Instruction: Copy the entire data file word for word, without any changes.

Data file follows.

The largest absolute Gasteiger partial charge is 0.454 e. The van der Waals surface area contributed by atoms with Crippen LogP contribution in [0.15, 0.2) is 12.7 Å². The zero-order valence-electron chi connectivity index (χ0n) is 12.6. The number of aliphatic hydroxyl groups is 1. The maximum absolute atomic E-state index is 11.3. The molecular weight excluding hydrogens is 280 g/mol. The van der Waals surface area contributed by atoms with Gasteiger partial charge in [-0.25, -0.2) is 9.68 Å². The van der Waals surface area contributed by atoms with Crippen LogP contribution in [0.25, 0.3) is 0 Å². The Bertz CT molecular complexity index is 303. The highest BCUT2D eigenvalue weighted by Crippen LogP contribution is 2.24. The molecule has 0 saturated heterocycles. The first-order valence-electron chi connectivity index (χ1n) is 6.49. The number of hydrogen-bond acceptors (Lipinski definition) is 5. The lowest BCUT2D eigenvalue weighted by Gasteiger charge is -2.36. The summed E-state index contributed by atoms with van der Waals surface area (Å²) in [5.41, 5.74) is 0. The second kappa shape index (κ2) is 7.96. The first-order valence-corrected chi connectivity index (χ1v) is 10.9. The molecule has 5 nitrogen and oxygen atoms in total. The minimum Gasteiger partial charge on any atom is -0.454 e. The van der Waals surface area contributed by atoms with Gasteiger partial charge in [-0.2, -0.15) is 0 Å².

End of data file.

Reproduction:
The largest absolute Gasteiger partial charge is 0.454 e. The van der Waals surface area contributed by atoms with Crippen LogP contribution in [0.15, 0.2) is 12.7 Å². The zero-order valence-electron chi connectivity index (χ0n) is 12.6. The number of aliphatic hydroxyl groups is 1. The maximum absolute atomic E-state index is 11.3. The molecular weight excluding hydrogens is 280 g/mol. The van der Waals surface area contributed by atoms with Gasteiger partial charge in [-0.25, -0.2) is 9.68 Å². The van der Waals surface area contributed by atoms with Crippen LogP contribution in [0.25, 0.3) is 0 Å². The Bertz CT molecular complexity index is 303. The highest BCUT2D eigenvalue weighted by Crippen LogP contribution is 2.24. The molecule has 0 saturated heterocycles. The first-order valence-electron chi connectivity index (χ1n) is 6.49. The number of hydrogen-bond acceptors (Lipinski definition) is 5. The lowest BCUT2D eigenvalue weighted by Gasteiger charge is -2.36. The summed E-state index contributed by atoms with van der Waals surface area (Å²) in [5.41, 5.74) is 0. The second kappa shape index (κ2) is 7.96. The first-order valence-corrected chi connectivity index (χ1v) is 10.9. The molecule has 5 nitrogen and oxygen atoms in total. The minimum Gasteiger partial charge on any atom is -0.454 e. The van der Waals surface area contributed by atoms with Gasteiger partial charge in [-0.2, -0.15) is 0 Å².